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According to a recent article published by WSFA 12, “cheaper food prices are closer to reality in 2023 for Alabama residents as more state leaders get on board with the idea of repealing the state’s 4% tax on groceries.” Alabama is one of three states that still impose a grocery tax. The most recent push to repeal this tax is a result of the Biden administration’s reckless spending initiatives and the 40 year high inflation rates they caused. It should be noted that higher rates of inflation are indicative of higher prices on groceries. 

In a recent statement, Alabama Lieutenant Governor Will Ainsworth accuses those “claiming [that Alabamans] cannot sustain the loss in revenues that would result from a grocery tax repeal” of defying “simple arithmetic, [violating] basic common sense, and [opposing] the conservative beliefs and values that guide the vast majority of Alabamians.” Ainsworth cites the record high inflation rates and the state’s $3 billion budget surplus as the principal motivators behind his support for the repeal.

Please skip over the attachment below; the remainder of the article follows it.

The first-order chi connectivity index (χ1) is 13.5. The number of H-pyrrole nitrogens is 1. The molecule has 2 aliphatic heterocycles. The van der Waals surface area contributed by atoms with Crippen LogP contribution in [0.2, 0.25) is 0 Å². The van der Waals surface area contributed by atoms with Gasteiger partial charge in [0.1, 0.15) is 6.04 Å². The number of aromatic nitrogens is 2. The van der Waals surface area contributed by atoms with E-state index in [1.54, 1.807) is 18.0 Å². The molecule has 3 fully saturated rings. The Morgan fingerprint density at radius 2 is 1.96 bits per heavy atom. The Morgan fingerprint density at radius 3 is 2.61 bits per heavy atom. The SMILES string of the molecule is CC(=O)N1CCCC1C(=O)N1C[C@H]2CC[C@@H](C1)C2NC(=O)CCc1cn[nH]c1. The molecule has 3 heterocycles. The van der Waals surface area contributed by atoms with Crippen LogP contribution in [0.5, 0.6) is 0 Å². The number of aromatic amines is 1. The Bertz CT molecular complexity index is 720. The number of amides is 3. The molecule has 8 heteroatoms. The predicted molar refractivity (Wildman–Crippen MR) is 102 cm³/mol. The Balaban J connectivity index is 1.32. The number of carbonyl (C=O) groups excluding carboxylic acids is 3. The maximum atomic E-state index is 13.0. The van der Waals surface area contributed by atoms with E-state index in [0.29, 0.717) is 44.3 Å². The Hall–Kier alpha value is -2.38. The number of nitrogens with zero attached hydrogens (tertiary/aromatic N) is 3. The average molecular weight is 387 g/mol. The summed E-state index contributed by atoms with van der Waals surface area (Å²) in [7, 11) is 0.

A repeal of Alabama’s grocery tax will serve as an encouraging building block for further efforts to reduce the onerous tax burden imposed on Alabamans. It would ensure that Alabamans can continue to feed themselves and their families despite increases in the prices of bread, eggs, and other staples to a healthy and balanced diet. 

Grocery taxes disproportionately affect low-income households that spend a higher percentage of their incomes on groceries. According to a report published by The Alabama Policy Center, “the average family of four spends $1,000 per month on food at minimum. Cutting the 4% state grocery tax would give each family an extra $40 per month or $480 per year.” The repeal of the grocery tax would not only provide Alabamans with the necessary relief they need to overcome the rising tide of inflation but would allow them to keep more of the money they earn.